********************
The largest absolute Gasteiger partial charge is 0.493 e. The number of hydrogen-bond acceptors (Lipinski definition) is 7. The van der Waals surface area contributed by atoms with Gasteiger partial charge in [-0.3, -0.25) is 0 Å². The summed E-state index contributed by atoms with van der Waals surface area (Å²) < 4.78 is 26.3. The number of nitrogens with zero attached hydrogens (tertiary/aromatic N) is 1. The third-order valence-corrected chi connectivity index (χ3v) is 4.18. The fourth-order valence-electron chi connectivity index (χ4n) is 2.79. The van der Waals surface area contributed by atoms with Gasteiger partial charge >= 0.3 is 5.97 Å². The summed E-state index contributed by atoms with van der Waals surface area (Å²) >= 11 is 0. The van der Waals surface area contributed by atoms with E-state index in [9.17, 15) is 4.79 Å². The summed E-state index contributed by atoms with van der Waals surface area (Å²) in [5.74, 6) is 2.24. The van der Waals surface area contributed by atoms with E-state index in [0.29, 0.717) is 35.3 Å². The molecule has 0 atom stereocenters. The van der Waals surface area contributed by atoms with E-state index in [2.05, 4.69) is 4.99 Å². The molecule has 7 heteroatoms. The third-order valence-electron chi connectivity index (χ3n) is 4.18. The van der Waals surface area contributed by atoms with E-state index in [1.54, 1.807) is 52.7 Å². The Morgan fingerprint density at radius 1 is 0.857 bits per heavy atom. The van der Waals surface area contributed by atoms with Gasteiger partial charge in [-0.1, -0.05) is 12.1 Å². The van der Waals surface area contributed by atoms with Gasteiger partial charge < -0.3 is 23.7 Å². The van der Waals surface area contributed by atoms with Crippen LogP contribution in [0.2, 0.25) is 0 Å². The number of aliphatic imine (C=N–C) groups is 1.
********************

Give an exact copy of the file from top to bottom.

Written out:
The largest absolute Gasteiger partial charge is 0.493 e. The number of hydrogen-bond acceptors (Lipinski definition) is 7. The van der Waals surface area contributed by atoms with Gasteiger partial charge in [-0.3, -0.25) is 0 Å². The summed E-state index contributed by atoms with van der Waals surface area (Å²) < 4.78 is 26.3. The number of nitrogens with zero attached hydrogens (tertiary/aromatic N) is 1. The third-order valence-corrected chi connectivity index (χ3v) is 4.18. The fourth-order valence-electron chi connectivity index (χ4n) is 2.79. The van der Waals surface area contributed by atoms with Gasteiger partial charge >= 0.3 is 5.97 Å². The summed E-state index contributed by atoms with van der Waals surface area (Å²) >= 11 is 0. The van der Waals surface area contributed by atoms with E-state index in [9.17, 15) is 4.79 Å². The summed E-state index contributed by atoms with van der Waals surface area (Å²) in [5.74, 6) is 2.24. The van der Waals surface area contributed by atoms with E-state index in [0.29, 0.717) is 35.3 Å². The molecule has 0 atom stereocenters. The van der Waals surface area contributed by atoms with E-state index in [2.05, 4.69) is 4.99 Å². The molecule has 7 heteroatoms. The third-order valence-electron chi connectivity index (χ3n) is 4.18. The van der Waals surface area contributed by atoms with E-state index in [1.54, 1.807) is 52.7 Å². The Morgan fingerprint density at radius 1 is 0.857 bits per heavy atom. The van der Waals surface area contributed by atoms with Gasteiger partial charge in [-0.1, -0.05) is 12.1 Å². The van der Waals surface area contributed by atoms with Gasteiger partial charge < -0.3 is 23.7 Å². The van der Waals surface area contributed by atoms with Crippen LogP contribution in [0.2, 0.25) is 0 Å². The number of aliphatic imine (C=N–C) groups is 1.